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Getting Ready for Health Reform 2020: Republican Options

2020 health care presidential election
  • Republican health reform plans for the 2020 election may build on an earlier effort to promote state innovation by converting federal health spending programs into block grants

  • The next Republican presidential nominee will likely embrace ACA repeal coupled with state-driven reform

  • Republican health reform plans for the 2020 election may build on an earlier effort to promote state innovation by converting federal health spending programs into block grants

  • The next Republican presidential nominee will likely embrace ACA repeal coupled with state-driven reform


The Issue

An amendment to an Affordable Care Act repeal-and-replace bill introduced by Senate Republicans in 2017 would have promoted state innovation in health care by converting current federal health spending programs into block grants to states. Though the amendment — proposed by Senators Lindsey Graham, Bill Cassidy, Dean Heller, and Ron Johnson — was, like the bill itself, defeated, it could serve as the baseline for the future of conservative health reform, says the Hoover Institution’s Lanhee Chen. In one of two Commonwealth Fund–supported articles in Health Affairs discussing potential Democratic and Republican health care plans for the 2020 election, Chen takes the legislation as a starting point, places it within the current health reform debate, and suggests improvements that could enhance access to affordable coverage while ensuring state flexibility.

Watch archived video of live Health Affairs event held Nov. 16, 2018. (Registration required.)

The Conservative Health Reform Effort and the State Innovation Model

Chen identifies four major health care policy disputes among conservatives:

  1. Whether achieving universal health care coverage is a desirable goal.
  2. How the tax code should be used to promote access to coverage.
  3. How to properly balance consumer empowerment and insurance regulations to slow growth in health care costs.
  4. Whether to roll back coverage under the Medicaid program for low-income people.

Given the difficulty conservatives have had resolving these disputes and coalescing around a single health reform proposal, Chen believes the state innovation model in the Graham-Cassidy-Heller-Johnson legislation is the likely point of departure for future reform efforts. As written, it would have repealed the ACA’s coverage expansion provisions, created block grants of federal funds for state reforms, and capped the federal contribution for each Medicaid enrollee (or, alternatively, let states accept a Medicaid block grant). This model appeals to many conservatives’ belief in federalism and state-driven health care reform.

The Next Steps for Conservative Reform

Conservative policymakers will need to address concerns voiced over the Graham-Cassidy-Heller-Johnson legislation, including:

  • How can conservative reform enhance coverage affordability and accessibility? New legislation could require that a large portion of state block grant funds be dedicated to helping low-income people purchase private health insurance. States also might consider subsidizing copayments and other cost-sharing for lower-income residents in commercial plans, as well as risk-mitigation mechanisms like reinsurance.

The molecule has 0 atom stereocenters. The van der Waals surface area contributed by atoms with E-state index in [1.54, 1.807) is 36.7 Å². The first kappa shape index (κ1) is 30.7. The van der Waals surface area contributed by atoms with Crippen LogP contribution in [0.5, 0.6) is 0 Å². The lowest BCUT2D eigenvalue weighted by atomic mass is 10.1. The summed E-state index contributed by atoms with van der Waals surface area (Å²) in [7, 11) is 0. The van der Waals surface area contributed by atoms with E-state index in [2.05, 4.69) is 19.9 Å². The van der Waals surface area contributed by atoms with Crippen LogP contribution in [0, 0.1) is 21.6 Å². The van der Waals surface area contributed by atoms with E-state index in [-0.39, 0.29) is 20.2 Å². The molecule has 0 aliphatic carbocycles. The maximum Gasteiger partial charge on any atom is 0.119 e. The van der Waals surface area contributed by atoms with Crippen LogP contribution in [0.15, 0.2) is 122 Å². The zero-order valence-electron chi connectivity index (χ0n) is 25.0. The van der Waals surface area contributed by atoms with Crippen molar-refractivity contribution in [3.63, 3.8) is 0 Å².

• How should the amount of each state’s block grant be determined? Tying the size of the block grant to price inflation could reduce future federal spending, but it also could lead to more people losing coverage. Chen suggests considering a broader definition of low income — between 50 percent and 300 percent of the federal poverty level.
  • Should future proposals address traditional Medicaid populations at all? A widely acceptable approach among conservatives would be to boost affordable private coverage for the Medicaid expansion population. This could expand coverage while addressing concerns about Medicaid growth.
  • Should states be required to adhere to all the ACA’s regulations? Conservatives must strike a balance between regulations designed to help consumers and allowing states their desired flexibility. For example, states may be allowed to opt out of coverage mandates or cost-sharing limitations, but it is unlikely that future proposals would eliminate the ACA’s prohibitions on preexisting condition exclusions and denials of coverage based on health status, because of their political popularity.
  • Should any state-based premium assistance be usable only on the ACA marketplaces? Currently, individuals are only eligible to receive tax credit subsidies when they purchase insurance on the ACA’s marketplaces. Instead, people could be allowed to use the assistance elsewhere, including individual-market plans, employer plans, COBRA coverage, or short-term policies.
  • Should states be encouraged or required to help Medicaid or Children’s Health Insurance Program enrollees pay their premiums? Conservatives could address disrupted care for Medicaid enrollees by encouraging or requiring states to offer premium support to nonelderly, nondisabled adults and children.

The Bottom Line

The next Republican presidential nominee will likely embrace repeal of the ACA and reform driven by the states. A plan based on the state innovation model proposed by Republican senators — but with additional modifications — would further conservative goals of state-led policymaking, consumer choice, and reduced government spending.

Publication Details



Mary Mahon, Former Vice President, Public Information, The Commonwealth Fund

[email protected]


Lanhee J. Chen, “Getting Ready for Health Reform 2020: Republicans’ Options for Improving Upon the State Innovation Approach,” Health Affairs, published online Nov. 16, 2018.